Local orthodontist gives PNC $1 million

2013-12-04T19:48:00Z 2013-12-05T01:52:04Z Local orthodontist gives PNC $1 millionCarmen McCollum carmen.mccollum@nwi.com, (219) 662-5337 nwitimes.com

WESTVILLE | A local orthodontist has donated $1 million to Purdue University North Central in support of its new Student Services and Activities Complex building, slated to begin construction next fall.

Dr. Peter Kesling and his wife, Charlene, donated the single, largest cash donation ever made to the regional campus.

PNC Chancellor James Dworkin said the university is "thrilled" that the Keslings have chosen to support PNC with this significant donation. 

"This is a wonderful gift. We are very thankful," Dworkin said. "This gift is a turning point for Purdue North Central. The Kesling name will be a permanent part of the building and will serve as a daily reminder to our students, staff, faculty and guests of the Keslings' support and their commitment to PNC and our community."

With the gift, the Keslings have the naming rights to the SSAC gymnasium. The H.D. Kesling Gymnasium will be named in honor of  Kesling's father.

Peter Kesling said his family, known for its entrepreneurial success and philanthropy, is excited to be supporting the new Purdue North Central Student Services and Activities Complex and naming the H.D. Kesling Gymnasium in honor of his father.

"He, among other things, had the foresight in 1959 to develop the Orthodontic center in a cornfield at the interchange of the Indiana Toll Road and U.S. 421. PNC has been our good neighbor across U.S. 421 since 1967. It has been a great pleasure watching it grow during the past 46 years," Kesling said.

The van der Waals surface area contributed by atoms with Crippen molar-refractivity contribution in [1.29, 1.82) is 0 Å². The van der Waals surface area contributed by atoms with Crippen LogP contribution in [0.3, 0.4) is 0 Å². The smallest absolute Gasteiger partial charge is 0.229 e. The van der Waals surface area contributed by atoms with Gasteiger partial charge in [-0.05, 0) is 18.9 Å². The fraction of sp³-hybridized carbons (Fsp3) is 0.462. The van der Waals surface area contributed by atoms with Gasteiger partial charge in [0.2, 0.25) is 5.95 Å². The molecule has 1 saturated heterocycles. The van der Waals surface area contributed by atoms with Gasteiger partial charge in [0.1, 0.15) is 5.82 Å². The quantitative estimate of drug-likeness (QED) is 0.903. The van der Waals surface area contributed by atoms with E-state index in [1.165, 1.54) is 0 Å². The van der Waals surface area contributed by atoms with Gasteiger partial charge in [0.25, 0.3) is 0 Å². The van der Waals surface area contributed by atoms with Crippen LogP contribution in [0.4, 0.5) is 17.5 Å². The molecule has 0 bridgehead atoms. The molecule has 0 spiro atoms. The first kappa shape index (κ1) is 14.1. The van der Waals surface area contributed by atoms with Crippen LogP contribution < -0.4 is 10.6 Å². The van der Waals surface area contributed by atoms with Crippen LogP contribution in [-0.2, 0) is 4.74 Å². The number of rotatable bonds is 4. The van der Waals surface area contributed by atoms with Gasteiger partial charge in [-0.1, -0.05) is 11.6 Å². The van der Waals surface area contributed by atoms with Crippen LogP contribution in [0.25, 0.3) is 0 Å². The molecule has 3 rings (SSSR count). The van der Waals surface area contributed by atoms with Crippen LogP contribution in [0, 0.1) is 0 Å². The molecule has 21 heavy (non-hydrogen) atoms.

Kesling explained that his father was an outstanding high school basketball player in Logansport and he was a member of a team that made it to the 1918-19 state quarterfinals. Kesling said it was basketball that made his his father buckle down and study to become a better student so he could play the game.

"If it wasn't for basketball, he might have stayed down on the farm and never had the opportunity to attend college," Kesling said. "However, he continued his excellent study habits, graduated from Loyola Dental School and in 1924 began practicing dentistry in LaPorte. This is why all of the Kesling family will be proud to have his name associated with the new gymnasium. His story may also serve to inspire future students during their academic years."

The cost of the new building is $34.7 million. The state will provide $24.7 million, or approximately 70 percent of the cost. Student activities fees will generate $6.3 million and cover another 20 percent of the project. PNC fund raising will bring in the remaining $3.7 million.

Dworkin said the donation takes them over the $3 million mark, and they may reach their goal before the end of the year. 

Dworkin said the 100,000 square-foot building also will house a fitness area and basketball courts for intramural sports. It also will have a great hall, a reception area and the university will be able to host its own graduation ceremony.

"This is going to help us in recruiting and graduating students," Dworkin said. "I am so thankful to Dr. Kesling and his family. He understands the importance of education and what this gift means to PNC and the mission we are trying to accomplish here."

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